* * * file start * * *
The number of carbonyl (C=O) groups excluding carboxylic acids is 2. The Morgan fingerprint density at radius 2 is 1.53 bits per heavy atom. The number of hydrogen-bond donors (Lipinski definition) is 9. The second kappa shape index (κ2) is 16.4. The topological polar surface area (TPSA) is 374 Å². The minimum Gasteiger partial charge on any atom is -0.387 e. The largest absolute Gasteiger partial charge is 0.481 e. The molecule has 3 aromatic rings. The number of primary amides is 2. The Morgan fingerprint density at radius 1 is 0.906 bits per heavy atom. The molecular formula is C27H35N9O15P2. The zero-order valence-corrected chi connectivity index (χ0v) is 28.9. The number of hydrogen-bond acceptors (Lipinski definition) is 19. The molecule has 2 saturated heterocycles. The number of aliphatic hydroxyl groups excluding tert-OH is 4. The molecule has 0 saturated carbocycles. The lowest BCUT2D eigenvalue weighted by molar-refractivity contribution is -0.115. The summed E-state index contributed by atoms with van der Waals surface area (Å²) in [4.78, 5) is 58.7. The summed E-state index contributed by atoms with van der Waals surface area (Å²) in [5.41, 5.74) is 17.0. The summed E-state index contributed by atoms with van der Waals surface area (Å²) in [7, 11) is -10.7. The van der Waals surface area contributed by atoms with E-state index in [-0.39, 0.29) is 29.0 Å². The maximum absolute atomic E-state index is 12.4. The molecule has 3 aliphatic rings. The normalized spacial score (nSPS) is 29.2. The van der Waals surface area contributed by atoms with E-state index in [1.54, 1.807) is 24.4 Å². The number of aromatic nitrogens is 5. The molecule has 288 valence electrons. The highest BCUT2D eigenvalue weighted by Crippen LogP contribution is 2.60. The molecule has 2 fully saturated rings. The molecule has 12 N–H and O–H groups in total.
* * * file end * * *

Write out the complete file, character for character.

The number of carbonyl (C=O) groups excluding carboxylic acids is 2. The Morgan fingerprint density at radius 2 is 1.53 bits per heavy atom. The number of hydrogen-bond donors (Lipinski definition) is 9. The second kappa shape index (κ2) is 16.4. The topological polar surface area (TPSA) is 374 Å². The minimum Gasteiger partial charge on any atom is -0.387 e. The largest absolute Gasteiger partial charge is 0.481 e. The molecule has 3 aromatic rings. The number of primary amides is 2. The Morgan fingerprint density at radius 1 is 0.906 bits per heavy atom. The molecular formula is C27H35N9O15P2. The zero-order valence-corrected chi connectivity index (χ0v) is 28.9. The number of hydrogen-bond acceptors (Lipinski definition) is 19. The molecule has 2 saturated heterocycles. The number of aliphatic hydroxyl groups excluding tert-OH is 4. The molecule has 0 saturated carbocycles. The lowest BCUT2D eigenvalue weighted by molar-refractivity contribution is -0.115. The summed E-state index contributed by atoms with van der Waals surface area (Å²) in [4.78, 5) is 58.7. The summed E-state index contributed by atoms with van der Waals surface area (Å²) in [5.41, 5.74) is 17.0. The summed E-state index contributed by atoms with van der Waals surface area (Å²) in [7, 11) is -10.7. The van der Waals surface area contributed by atoms with E-state index in [-0.39, 0.29) is 29.0 Å². The maximum absolute atomic E-state index is 12.4. The molecule has 3 aliphatic rings. The normalized spacial score (nSPS) is 29.2. The van der Waals surface area contributed by atoms with E-state index in [1.54, 1.807) is 24.4 Å². The number of aromatic nitrogens is 5. The molecule has 288 valence electrons. The highest BCUT2D eigenvalue weighted by Crippen LogP contribution is 2.60. The molecule has 2 fully saturated rings. The molecule has 12 N–H and O–H groups in total.